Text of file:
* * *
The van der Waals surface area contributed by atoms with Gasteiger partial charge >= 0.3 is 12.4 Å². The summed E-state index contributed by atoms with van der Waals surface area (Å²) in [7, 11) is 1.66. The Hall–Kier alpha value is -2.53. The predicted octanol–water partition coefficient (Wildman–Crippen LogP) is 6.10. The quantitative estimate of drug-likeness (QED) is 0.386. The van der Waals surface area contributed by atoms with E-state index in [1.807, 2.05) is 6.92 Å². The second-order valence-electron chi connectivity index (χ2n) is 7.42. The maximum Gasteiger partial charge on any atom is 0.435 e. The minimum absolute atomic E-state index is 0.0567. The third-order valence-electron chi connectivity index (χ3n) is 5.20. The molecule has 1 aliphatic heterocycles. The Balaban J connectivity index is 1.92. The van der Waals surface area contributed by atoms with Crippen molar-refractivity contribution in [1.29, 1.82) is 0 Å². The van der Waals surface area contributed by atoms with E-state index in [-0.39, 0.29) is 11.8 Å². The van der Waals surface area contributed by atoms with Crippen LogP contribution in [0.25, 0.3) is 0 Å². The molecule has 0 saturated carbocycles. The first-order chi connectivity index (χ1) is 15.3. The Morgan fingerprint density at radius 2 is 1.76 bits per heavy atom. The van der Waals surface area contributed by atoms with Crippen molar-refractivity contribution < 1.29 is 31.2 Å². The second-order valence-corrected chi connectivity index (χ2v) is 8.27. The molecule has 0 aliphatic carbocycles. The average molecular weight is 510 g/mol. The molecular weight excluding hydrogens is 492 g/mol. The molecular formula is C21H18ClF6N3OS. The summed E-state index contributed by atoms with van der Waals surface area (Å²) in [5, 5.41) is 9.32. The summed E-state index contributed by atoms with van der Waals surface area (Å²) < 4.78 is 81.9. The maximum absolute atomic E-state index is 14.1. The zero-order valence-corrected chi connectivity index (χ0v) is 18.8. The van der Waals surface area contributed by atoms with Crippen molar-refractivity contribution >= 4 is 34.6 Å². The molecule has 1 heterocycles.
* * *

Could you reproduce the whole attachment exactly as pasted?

The van der Waals surface area contributed by atoms with Gasteiger partial charge >= 0.3 is 12.4 Å². The summed E-state index contributed by atoms with van der Waals surface area (Å²) in [7, 11) is 1.66. The Hall–Kier alpha value is -2.53. The predicted octanol–water partition coefficient (Wildman–Crippen LogP) is 6.10. The quantitative estimate of drug-likeness (QED) is 0.386. The van der Waals surface area contributed by atoms with E-state index in [1.807, 2.05) is 6.92 Å². The second-order valence-electron chi connectivity index (χ2n) is 7.42. The maximum Gasteiger partial charge on any atom is 0.435 e. The minimum absolute atomic E-state index is 0.0567. The third-order valence-electron chi connectivity index (χ3n) is 5.20. The molecule has 1 aliphatic heterocycles. The Balaban J connectivity index is 1.92. The van der Waals surface area contributed by atoms with Crippen molar-refractivity contribution in [1.29, 1.82) is 0 Å². The van der Waals surface area contributed by atoms with E-state index in [-0.39, 0.29) is 11.8 Å². The van der Waals surface area contributed by atoms with Crippen LogP contribution in [0.25, 0.3) is 0 Å². The molecule has 0 saturated carbocycles. The first-order chi connectivity index (χ1) is 15.3. The Morgan fingerprint density at radius 2 is 1.76 bits per heavy atom. The van der Waals surface area contributed by atoms with Crippen molar-refractivity contribution < 1.29 is 31.2 Å². The second-order valence-corrected chi connectivity index (χ2v) is 8.27. The molecule has 0 aliphatic carbocycles. The average molecular weight is 510 g/mol. The molecular weight excluding hydrogens is 492 g/mol. The molecular formula is C21H18ClF6N3OS. The summed E-state index contributed by atoms with van der Waals surface area (Å²) in [5, 5.41) is 9.32. The summed E-state index contributed by atoms with van der Waals surface area (Å²) < 4.78 is 81.9. The maximum absolute atomic E-state index is 14.1. The zero-order valence-corrected chi connectivity index (χ0v) is 18.8. The van der Waals surface area contributed by atoms with Crippen molar-refractivity contribution >= 4 is 34.6 Å². The molecule has 1 heterocycles.